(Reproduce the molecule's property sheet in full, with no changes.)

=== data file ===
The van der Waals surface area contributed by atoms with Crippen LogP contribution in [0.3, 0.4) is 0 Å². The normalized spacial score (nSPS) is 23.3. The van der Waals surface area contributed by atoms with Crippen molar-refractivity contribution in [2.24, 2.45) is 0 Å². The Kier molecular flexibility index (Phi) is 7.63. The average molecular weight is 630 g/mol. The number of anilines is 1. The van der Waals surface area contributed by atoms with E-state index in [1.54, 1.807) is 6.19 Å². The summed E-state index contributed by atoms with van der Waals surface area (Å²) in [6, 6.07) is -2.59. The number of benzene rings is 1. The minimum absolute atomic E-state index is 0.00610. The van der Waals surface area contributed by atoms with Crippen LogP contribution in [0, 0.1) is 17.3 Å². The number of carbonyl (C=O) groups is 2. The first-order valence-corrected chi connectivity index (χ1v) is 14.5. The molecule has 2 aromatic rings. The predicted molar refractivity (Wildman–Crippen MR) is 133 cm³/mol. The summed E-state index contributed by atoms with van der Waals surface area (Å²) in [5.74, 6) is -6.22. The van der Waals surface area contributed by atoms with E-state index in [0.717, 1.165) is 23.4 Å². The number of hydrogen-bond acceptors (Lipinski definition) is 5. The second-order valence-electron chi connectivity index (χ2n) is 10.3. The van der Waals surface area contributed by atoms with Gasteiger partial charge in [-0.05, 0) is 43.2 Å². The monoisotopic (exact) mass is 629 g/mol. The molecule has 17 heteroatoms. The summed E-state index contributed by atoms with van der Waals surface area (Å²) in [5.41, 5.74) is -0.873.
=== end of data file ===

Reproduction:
The van der Waals surface area contributed by atoms with Crippen LogP contribution in [0.3, 0.4) is 0 Å². The normalized spacial score (nSPS) is 23.3. The van der Waals surface area contributed by atoms with Crippen molar-refractivity contribution in [2.24, 2.45) is 0 Å². The Kier molecular flexibility index (Phi) is 7.63. The average molecular weight is 630 g/mol. The number of anilines is 1. The van der Waals surface area contributed by atoms with E-state index in [1.54, 1.807) is 6.19 Å². The summed E-state index contributed by atoms with van der Waals surface area (Å²) in [6, 6.07) is -2.59. The number of benzene rings is 1. The minimum absolute atomic E-state index is 0.00610. The van der Waals surface area contributed by atoms with Crippen LogP contribution in [0, 0.1) is 17.3 Å². The number of carbonyl (C=O) groups is 2. The first-order valence-corrected chi connectivity index (χ1v) is 14.5. The molecule has 2 aromatic rings. The predicted molar refractivity (Wildman–Crippen MR) is 133 cm³/mol. The summed E-state index contributed by atoms with van der Waals surface area (Å²) in [5.74, 6) is -6.22. The van der Waals surface area contributed by atoms with E-state index in [0.717, 1.165) is 23.4 Å². The number of hydrogen-bond acceptors (Lipinski definition) is 5. The second-order valence-electron chi connectivity index (χ2n) is 10.3. The van der Waals surface area contributed by atoms with Gasteiger partial charge in [-0.05, 0) is 43.2 Å². The monoisotopic (exact) mass is 629 g/mol. The molecule has 17 heteroatoms. The summed E-state index contributed by atoms with van der Waals surface area (Å²) in [5.41, 5.74) is -0.873.